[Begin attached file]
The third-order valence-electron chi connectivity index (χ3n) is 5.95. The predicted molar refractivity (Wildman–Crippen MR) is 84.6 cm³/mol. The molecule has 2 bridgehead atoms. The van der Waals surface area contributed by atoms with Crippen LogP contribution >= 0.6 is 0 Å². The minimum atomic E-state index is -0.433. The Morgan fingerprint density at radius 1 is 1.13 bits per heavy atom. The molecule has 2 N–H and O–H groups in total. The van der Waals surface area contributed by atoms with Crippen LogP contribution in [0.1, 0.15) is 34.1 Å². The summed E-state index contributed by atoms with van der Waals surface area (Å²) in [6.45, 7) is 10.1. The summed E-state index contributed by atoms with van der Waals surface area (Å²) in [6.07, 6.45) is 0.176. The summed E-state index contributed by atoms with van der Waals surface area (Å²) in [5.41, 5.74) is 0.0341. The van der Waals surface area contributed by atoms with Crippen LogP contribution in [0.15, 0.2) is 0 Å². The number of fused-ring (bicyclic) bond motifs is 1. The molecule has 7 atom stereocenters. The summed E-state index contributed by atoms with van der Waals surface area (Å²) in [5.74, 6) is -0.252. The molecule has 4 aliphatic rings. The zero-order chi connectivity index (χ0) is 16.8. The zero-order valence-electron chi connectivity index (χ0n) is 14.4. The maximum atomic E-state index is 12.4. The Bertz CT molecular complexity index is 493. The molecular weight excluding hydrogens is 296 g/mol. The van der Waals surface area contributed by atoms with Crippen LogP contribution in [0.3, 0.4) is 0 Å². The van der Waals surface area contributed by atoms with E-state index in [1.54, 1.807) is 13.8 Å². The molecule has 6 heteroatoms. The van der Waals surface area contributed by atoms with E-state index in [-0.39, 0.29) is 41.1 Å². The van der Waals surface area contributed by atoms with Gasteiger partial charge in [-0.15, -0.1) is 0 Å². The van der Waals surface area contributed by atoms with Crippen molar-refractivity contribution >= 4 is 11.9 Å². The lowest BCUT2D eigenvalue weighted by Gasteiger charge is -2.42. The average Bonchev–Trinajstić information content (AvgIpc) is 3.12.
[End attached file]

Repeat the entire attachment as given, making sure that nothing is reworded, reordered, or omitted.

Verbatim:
The third-order valence-electron chi connectivity index (χ3n) is 5.95. The predicted molar refractivity (Wildman–Crippen MR) is 84.6 cm³/mol. The molecule has 2 bridgehead atoms. The van der Waals surface area contributed by atoms with Crippen LogP contribution >= 0.6 is 0 Å². The minimum atomic E-state index is -0.433. The Morgan fingerprint density at radius 1 is 1.13 bits per heavy atom. The molecule has 2 N–H and O–H groups in total. The van der Waals surface area contributed by atoms with Crippen LogP contribution in [0.1, 0.15) is 34.1 Å². The summed E-state index contributed by atoms with van der Waals surface area (Å²) in [6.45, 7) is 10.1. The summed E-state index contributed by atoms with van der Waals surface area (Å²) in [6.07, 6.45) is 0.176. The summed E-state index contributed by atoms with van der Waals surface area (Å²) in [5.41, 5.74) is 0.0341. The van der Waals surface area contributed by atoms with Crippen LogP contribution in [0.15, 0.2) is 0 Å². The number of fused-ring (bicyclic) bond motifs is 1. The molecule has 7 atom stereocenters. The summed E-state index contributed by atoms with van der Waals surface area (Å²) in [5.74, 6) is -0.252. The molecule has 4 aliphatic rings. The zero-order chi connectivity index (χ0) is 16.8. The zero-order valence-electron chi connectivity index (χ0n) is 14.4. The maximum atomic E-state index is 12.4. The Bertz CT molecular complexity index is 493. The molecular weight excluding hydrogens is 296 g/mol. The van der Waals surface area contributed by atoms with Crippen LogP contribution in [0.3, 0.4) is 0 Å². The van der Waals surface area contributed by atoms with E-state index in [1.54, 1.807) is 13.8 Å². The molecule has 6 heteroatoms. The van der Waals surface area contributed by atoms with E-state index in [-0.39, 0.29) is 41.1 Å². The van der Waals surface area contributed by atoms with Gasteiger partial charge in [-0.15, -0.1) is 0 Å². The van der Waals surface area contributed by atoms with Crippen molar-refractivity contribution >= 4 is 11.9 Å². The lowest BCUT2D eigenvalue weighted by Gasteiger charge is -2.42. The average Bonchev–Trinajstić information content (AvgIpc) is 3.12.